On December 1, 2008, Donnicia Venters began a leave of absence from her job to have a baby. For three years, she’d been working as a collector at Houston Funding, a debt collection firm, in Houston, Texas. With only about 25 employees, Houston Funding wasn’t large enough to be governed by the Family and Medical Leave Act, and it had no official “maternity leave” policy. Still, Venters’s manager Robert Fleming assured her, “Your spot will be here when you get back,” though a return date wasn’t specified.
The baby was born on December 11, and complications from Venters’s C-section kept her home for several more weeks than expected. She told vice president Harry Cagle that she’d return as soon as her doctor released her. During this time, she called Fleming at least once a week. In one conversation, she mentioned she was nursing the baby and asked if she could use a breast pump at work when she returned. When Fleming asked Cagle about it, the partner’s response was strong: “No. Maybe she needs to stay at home longer.” Venters testified that she wasn’t aware of his remark.
She called Cagle on February 17, 2009, to tell him she was ready to come back. She also let him know that she was still nursing and wondered if she could use a back room at the office to pump milk. After what Venters described as “a long pause,” she alleges Cagle told her, “Your spot has been filled.” Three days later, Houston Funding mailed a termination letter to Venters dated February 16, stating that she’d been fired due to “job abandonment.”
On June 29, 2011, the U.S. Equal Employment Opportunity Commission (EEOC) filed a sex discrimination lawsuit on Venters’s behalf in district court for the Southern District of Texas. The EEOC argued that the Pregnancy Discrimination Act (PDA)—the 1978 amendment to Title VII of the Civil Rights Act, which prohibits employment discrimination based on race, color, religion, and gender—makes it clear that discrimination on the basis of pregnancy, childbirth, or related conditions was discrimination related to one’s sex.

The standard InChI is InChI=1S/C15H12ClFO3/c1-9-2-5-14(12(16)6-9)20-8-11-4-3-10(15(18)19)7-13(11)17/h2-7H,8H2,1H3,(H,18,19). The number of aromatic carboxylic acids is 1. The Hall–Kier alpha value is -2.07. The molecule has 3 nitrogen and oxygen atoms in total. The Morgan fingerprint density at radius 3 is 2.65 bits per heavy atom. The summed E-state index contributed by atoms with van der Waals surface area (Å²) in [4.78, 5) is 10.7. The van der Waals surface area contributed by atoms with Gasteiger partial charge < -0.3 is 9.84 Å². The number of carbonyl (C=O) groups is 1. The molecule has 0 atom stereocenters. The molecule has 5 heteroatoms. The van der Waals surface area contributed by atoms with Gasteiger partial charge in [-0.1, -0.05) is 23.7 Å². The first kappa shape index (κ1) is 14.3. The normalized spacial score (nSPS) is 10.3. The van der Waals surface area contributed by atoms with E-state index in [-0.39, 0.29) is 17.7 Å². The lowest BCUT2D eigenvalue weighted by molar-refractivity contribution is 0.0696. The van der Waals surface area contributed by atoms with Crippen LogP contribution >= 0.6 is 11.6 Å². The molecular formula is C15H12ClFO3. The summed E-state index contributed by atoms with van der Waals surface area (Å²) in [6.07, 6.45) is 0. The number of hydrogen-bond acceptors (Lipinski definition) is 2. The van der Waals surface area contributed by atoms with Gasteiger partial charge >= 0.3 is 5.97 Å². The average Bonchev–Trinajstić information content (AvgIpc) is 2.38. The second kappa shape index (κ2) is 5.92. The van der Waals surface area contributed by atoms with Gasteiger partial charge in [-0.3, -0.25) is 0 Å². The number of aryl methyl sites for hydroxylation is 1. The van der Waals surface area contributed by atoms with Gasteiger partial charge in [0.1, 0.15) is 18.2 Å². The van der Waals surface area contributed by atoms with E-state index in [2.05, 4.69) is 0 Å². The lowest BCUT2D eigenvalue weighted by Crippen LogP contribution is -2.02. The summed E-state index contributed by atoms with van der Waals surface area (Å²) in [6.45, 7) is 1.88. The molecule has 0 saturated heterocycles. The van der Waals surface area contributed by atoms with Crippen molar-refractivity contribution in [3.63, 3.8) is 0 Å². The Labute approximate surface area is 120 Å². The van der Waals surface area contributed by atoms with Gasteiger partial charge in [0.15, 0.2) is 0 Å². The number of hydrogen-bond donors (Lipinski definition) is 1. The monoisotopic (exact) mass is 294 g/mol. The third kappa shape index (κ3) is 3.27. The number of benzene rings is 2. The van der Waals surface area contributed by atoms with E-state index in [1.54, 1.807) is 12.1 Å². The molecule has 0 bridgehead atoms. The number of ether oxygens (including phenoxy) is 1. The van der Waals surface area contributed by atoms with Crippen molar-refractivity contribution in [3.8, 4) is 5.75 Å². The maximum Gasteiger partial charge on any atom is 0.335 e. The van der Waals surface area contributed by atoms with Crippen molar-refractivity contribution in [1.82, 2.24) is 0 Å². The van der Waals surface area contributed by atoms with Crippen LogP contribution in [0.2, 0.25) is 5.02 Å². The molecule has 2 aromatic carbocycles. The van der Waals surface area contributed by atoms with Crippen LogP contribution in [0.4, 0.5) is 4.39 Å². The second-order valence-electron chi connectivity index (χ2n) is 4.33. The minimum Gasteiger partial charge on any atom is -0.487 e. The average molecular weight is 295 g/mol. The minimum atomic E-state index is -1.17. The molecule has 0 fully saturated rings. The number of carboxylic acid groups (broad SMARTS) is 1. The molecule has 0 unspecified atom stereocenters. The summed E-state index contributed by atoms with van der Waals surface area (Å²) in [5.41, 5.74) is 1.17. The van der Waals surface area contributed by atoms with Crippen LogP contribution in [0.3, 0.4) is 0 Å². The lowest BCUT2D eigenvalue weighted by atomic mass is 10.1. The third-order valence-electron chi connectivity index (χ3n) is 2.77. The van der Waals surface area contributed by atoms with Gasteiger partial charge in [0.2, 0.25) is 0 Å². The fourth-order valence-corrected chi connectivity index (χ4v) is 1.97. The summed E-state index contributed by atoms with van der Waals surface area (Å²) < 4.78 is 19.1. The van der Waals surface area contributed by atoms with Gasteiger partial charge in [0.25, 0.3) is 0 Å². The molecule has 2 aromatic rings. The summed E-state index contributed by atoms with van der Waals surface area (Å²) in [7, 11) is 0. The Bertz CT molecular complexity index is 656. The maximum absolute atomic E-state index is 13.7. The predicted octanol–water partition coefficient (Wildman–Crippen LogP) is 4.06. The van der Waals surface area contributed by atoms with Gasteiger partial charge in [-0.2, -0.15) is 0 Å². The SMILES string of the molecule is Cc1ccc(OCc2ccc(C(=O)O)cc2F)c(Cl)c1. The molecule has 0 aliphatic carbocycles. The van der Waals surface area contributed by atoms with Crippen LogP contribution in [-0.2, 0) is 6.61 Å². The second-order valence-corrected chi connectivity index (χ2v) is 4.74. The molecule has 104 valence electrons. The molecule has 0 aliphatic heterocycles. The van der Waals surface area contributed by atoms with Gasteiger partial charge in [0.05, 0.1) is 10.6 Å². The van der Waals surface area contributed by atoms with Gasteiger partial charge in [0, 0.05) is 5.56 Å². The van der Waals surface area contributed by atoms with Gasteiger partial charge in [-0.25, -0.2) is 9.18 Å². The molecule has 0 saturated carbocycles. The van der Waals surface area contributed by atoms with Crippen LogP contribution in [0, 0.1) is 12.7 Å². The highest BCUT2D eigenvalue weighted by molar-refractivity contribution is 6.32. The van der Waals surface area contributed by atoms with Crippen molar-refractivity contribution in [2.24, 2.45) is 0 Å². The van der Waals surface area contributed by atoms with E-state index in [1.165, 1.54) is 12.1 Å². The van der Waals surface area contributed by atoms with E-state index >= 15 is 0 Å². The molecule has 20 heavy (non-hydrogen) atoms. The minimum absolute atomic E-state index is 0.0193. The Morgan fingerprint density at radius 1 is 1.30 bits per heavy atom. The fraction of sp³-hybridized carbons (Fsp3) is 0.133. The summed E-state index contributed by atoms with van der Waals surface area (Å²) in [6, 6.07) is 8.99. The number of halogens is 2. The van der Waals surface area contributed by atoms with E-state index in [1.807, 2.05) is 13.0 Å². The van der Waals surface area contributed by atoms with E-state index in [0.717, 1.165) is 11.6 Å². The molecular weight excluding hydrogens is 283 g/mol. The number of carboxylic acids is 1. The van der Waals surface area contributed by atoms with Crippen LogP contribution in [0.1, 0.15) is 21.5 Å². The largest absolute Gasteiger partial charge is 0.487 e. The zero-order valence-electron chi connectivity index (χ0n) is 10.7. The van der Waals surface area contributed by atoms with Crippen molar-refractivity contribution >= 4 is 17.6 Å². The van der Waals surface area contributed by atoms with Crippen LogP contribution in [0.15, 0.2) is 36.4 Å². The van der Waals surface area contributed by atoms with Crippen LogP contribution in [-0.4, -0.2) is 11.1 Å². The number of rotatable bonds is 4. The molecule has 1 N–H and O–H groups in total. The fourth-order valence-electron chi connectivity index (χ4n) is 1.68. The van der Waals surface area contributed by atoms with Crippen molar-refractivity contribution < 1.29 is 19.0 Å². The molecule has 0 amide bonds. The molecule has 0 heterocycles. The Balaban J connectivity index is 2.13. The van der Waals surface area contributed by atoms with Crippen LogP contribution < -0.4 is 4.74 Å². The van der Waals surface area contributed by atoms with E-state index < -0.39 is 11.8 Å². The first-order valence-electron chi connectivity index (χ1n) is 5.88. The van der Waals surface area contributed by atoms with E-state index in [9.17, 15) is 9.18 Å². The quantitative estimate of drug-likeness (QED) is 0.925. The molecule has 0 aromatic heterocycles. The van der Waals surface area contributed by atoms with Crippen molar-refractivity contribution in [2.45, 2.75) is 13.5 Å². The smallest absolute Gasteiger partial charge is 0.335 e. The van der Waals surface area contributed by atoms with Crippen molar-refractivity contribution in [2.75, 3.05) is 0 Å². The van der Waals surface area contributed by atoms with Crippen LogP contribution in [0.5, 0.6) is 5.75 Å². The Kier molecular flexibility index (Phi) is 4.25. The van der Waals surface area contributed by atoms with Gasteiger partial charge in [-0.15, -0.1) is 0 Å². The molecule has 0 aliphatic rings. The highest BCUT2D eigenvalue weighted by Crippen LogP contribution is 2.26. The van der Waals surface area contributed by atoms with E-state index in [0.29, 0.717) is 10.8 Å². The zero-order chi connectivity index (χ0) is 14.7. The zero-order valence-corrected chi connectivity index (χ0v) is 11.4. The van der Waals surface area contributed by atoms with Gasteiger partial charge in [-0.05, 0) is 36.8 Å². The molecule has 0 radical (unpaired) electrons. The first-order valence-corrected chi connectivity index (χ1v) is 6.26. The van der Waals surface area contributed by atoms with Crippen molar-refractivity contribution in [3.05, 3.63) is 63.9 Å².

“I feel that when I told him about the breast pump that his attitude changed,” Venters testified in court. “[I]nstead of letting me know, he told me I was fired.”
On November 11, Houston Funding’s attorneys filed a motion for summary judgment, arguing “that the EEOC’s case failed as a matter of law because breast pump discrimination is not prohibited by Title VII.”
Was it sex discrimination when Houston Funding fired Donnicia Venters after she asked to pump breast milk at work? You be the judge.
The Verdict: The district court dismissed the lawsuit on February 2, 2012, ruling that the PDA didn’t apply. Since “lactation is not pregnancy, childbirth, or a related medical condition,” the court stated, “firing someone because of lactation or breast pumping is not sex discrimination.”
EEOC spokesperson Justine Lisser noted that the ruling “flew in the face of not just the law but common sense.” That spring, the EEOC appealed to the Court of Appeals for the Fifth Circuit, which unanimously agreed that Venters had been discriminated against and overturned the lower court’s ruling. In May 2014, Venters received a $15,000 settlement from Houston Funding. “The Fifth Circuit opinion didn’t set a major precedent,” says Lisser, “but recognized the obvious.”
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